Tornado Safety

Tornado Safety

For those who travel to and/or through, or live in tornado prone areas you must make sure you are prepared.   The power and ferocity of a tornado can’t be under estimated nor can it be dealt with. The power of winds that can hurl cars and trucks through the air like children’s toy, and devastate homes as if they were put through a food processor, warrant our respect and fear.

 

Preparing for a Tornado

The only way to mitigate the risks to your personal safety is to prepare in advance. Once the warnings and sightings are in progress it is too late to plan. This means that you must prepare in advance to reduce the risks to yourself and you family.

 

In Advance

There are three main things that you should do while the weather is clear and there is no threat of a tornado.

 

Scout

If you live in a high risk home for tornado damage (i.e. a mobile home) locate all of the potential shelter areas within walking and running distance. These shelters include actual tornado shelters and sturdy buildings that stand a better chance of survival. Discover how these structures will be available during a disaster. For example some commercial buildings are locked as soon as a tornado watch or warning is issued. A good way to scout for a potential shelter is to ask your local fire department.

 

If you drive through areas prone to tornadoes on a regular basis (i.e. you commute or truck route) identify potential shelter options on your route.

 

Prepare and Plan

Establish a plan for yourself and you family for the coming storm. You should prepare this plan well in advance of thunderstorm and tornado season. Your plan should include:

 

  • Preparing to head to shelter – shoe or boots, helmets, heavy clothing, flashlights.
  • Knowing the route to the shelter.
  • Determine if and how you will your take pets? Have carriers or leashes ready and accessible. Plan for the unfortunate event that you are unable find them or to get them on a leash or in a carrier. Understand that time is your enemy you will put your life and the lives of your family at risk if you spend too much time.
  • Make sure your pets are chipped or have good identification collars. In the event that you get separated from your pet quality updated identification is the best way to be reunited with your pet.
  • A communications plan. How will you communicate with family and friends once the storm passes?

 

Practice your plan. As you practice you will discover what does and does not work. You will also discover what items you are missing. As you practice revise your plan as necessary.

 

When a Tornado is Imminent

When a tornado is imminent: cover up, flee anything mobile, and find shelter.

Cover Up

Put on your sturdiest pair of shoes or boots immediately at the first warning. If you have a hardhat, bike helmet, motorcycle helmet, or any other head protection put it on. Make sure anyone with is doing the same thing. If you have time get on long pants and a long sleeve shirt. The more protection you can put on the better.

 

Flee Anything Mobile

If you are in a car, truck, RV, on a motorcycle, or within or on any other type of vehicle get out as fast as you possibly can and find shelter. If you are in a mobile home, get out and get to shelter.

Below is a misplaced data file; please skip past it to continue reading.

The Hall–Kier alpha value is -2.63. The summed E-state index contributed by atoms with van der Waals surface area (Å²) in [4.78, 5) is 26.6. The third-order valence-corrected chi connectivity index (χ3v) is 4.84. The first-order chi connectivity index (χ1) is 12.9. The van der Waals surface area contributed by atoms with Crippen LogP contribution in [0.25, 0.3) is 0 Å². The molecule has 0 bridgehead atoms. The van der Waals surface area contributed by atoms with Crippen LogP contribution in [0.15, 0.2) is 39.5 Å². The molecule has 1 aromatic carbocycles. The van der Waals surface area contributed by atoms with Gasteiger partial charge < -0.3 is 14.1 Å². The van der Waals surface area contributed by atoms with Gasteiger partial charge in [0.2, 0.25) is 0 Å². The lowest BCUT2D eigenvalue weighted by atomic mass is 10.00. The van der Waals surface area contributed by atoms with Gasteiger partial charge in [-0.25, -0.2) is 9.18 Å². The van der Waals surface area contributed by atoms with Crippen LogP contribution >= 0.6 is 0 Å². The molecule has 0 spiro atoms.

Shelter

Find shelter underground or in the inner most room of the most secure building available. The best place to shelter during a tornado is in an underground shelter. If this is not an option for you look for the sturdiest building you can find and get inside, moving toward the middle of the building away from all the windows, exterior walls, and exterior doors.

 

A Common Mistake

One of the most common mistakes is to attempt to drive away from the storm. As traffic builds and panic sets in everything will grind to a stop. This puts you at extreme risk.

 

The Meanings of Watches and Warnings

Prior to a tornado event you will most likely hear of thunderstorm watches and warnings and also tornado watches and warnings. To understand these announcements it is important to understand the four main terms: thunderstorm, tornado, watch, and warning.

 

Thunderstorm

A thunderstorm is a characterized by conditions of heavy rain, lightening, and thunder, often with heavy winds, and often with hail.

 

Tornado

Often spawned within thunderstorms tornados are identified by their high-speed winds that circle in a funnel pattern.

 

Watch

A watch is issued when the conditions are right for a thunderstorm or tornado to develop.

 

Warning

A warning is issued when either the thunderstorm or tornado are spotted on radar or reported by spotters.

 

When to Take Action

As soon as you hear about a thunderstorm watch you should rehearse your plans. Make sure you know where your shoes or boots, helmet, heavy clothes, and flashlight are located. Think through where you will take shelter and how you will get there. Identify where family members are and make sure they are prepared on a moments notice to get to shelter. Bring in your pets. Keep them close so you don’t waste time looking for them when the watch turns to warning.

 

When a tornado watch is issued put on your shoes or boots, kennel your pets or get them on their leashes, gather your other protective items and be ready to move to shelter immediately.

 

If you are in a tornado watch and the conditions become concerning to you, or when a tornado warning is issued immediately move to shelter.

 

 

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